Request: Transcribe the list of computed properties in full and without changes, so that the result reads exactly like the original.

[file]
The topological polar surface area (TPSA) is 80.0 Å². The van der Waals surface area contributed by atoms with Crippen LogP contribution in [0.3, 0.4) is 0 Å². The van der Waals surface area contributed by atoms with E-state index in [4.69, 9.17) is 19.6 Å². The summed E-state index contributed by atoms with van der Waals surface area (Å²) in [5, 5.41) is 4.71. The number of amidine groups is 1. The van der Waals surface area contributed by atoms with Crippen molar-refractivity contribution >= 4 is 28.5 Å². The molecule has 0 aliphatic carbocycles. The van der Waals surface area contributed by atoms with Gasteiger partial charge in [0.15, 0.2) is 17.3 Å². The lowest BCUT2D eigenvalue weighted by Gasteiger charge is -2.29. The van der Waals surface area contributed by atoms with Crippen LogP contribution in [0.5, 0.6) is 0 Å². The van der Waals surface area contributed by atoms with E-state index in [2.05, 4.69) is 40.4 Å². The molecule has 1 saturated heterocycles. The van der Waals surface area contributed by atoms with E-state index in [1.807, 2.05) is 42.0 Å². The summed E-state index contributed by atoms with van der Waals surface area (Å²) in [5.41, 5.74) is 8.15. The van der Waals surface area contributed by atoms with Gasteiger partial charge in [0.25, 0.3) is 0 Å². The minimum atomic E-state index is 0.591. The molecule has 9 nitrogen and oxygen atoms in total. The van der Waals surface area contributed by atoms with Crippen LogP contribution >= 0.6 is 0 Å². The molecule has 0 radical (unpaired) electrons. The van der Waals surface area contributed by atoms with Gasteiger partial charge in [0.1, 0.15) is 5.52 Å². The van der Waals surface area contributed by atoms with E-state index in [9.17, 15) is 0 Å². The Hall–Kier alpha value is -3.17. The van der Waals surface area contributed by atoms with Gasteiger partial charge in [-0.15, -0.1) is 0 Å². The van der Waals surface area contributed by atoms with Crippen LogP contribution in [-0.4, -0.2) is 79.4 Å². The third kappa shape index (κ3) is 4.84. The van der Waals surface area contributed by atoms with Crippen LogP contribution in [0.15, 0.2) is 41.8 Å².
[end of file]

The topological polar surface area (TPSA) is 80.0 Å². The van der Waals surface area contributed by atoms with Crippen LogP contribution in [0.3, 0.4) is 0 Å². The van der Waals surface area contributed by atoms with E-state index in [4.69, 9.17) is 19.6 Å². The summed E-state index contributed by atoms with van der Waals surface area (Å²) in [5, 5.41) is 4.71. The number of amidine groups is 1. The van der Waals surface area contributed by atoms with Crippen molar-refractivity contribution >= 4 is 28.5 Å². The molecule has 0 aliphatic carbocycles. The van der Waals surface area contributed by atoms with Gasteiger partial charge in [0.15, 0.2) is 17.3 Å². The lowest BCUT2D eigenvalue weighted by Gasteiger charge is -2.29. The van der Waals surface area contributed by atoms with Crippen LogP contribution in [0.5, 0.6) is 0 Å². The van der Waals surface area contributed by atoms with E-state index in [2.05, 4.69) is 40.4 Å². The molecule has 1 saturated heterocycles. The van der Waals surface area contributed by atoms with E-state index in [1.807, 2.05) is 42.0 Å². The summed E-state index contributed by atoms with van der Waals surface area (Å²) in [5.41, 5.74) is 8.15. The van der Waals surface area contributed by atoms with Gasteiger partial charge in [0.25, 0.3) is 0 Å². The minimum atomic E-state index is 0.591. The molecule has 9 nitrogen and oxygen atoms in total. The van der Waals surface area contributed by atoms with Crippen LogP contribution >= 0.6 is 0 Å². The molecule has 0 radical (unpaired) electrons. The van der Waals surface area contributed by atoms with Gasteiger partial charge in [0.1, 0.15) is 5.52 Å². The van der Waals surface area contributed by atoms with E-state index in [9.17, 15) is 0 Å². The Hall–Kier alpha value is -3.17. The van der Waals surface area contributed by atoms with Gasteiger partial charge in [-0.15, -0.1) is 0 Å². The van der Waals surface area contributed by atoms with Crippen LogP contribution in [-0.4, -0.2) is 79.4 Å². The third kappa shape index (κ3) is 4.84. The van der Waals surface area contributed by atoms with Crippen LogP contribution in [0.15, 0.2) is 41.8 Å².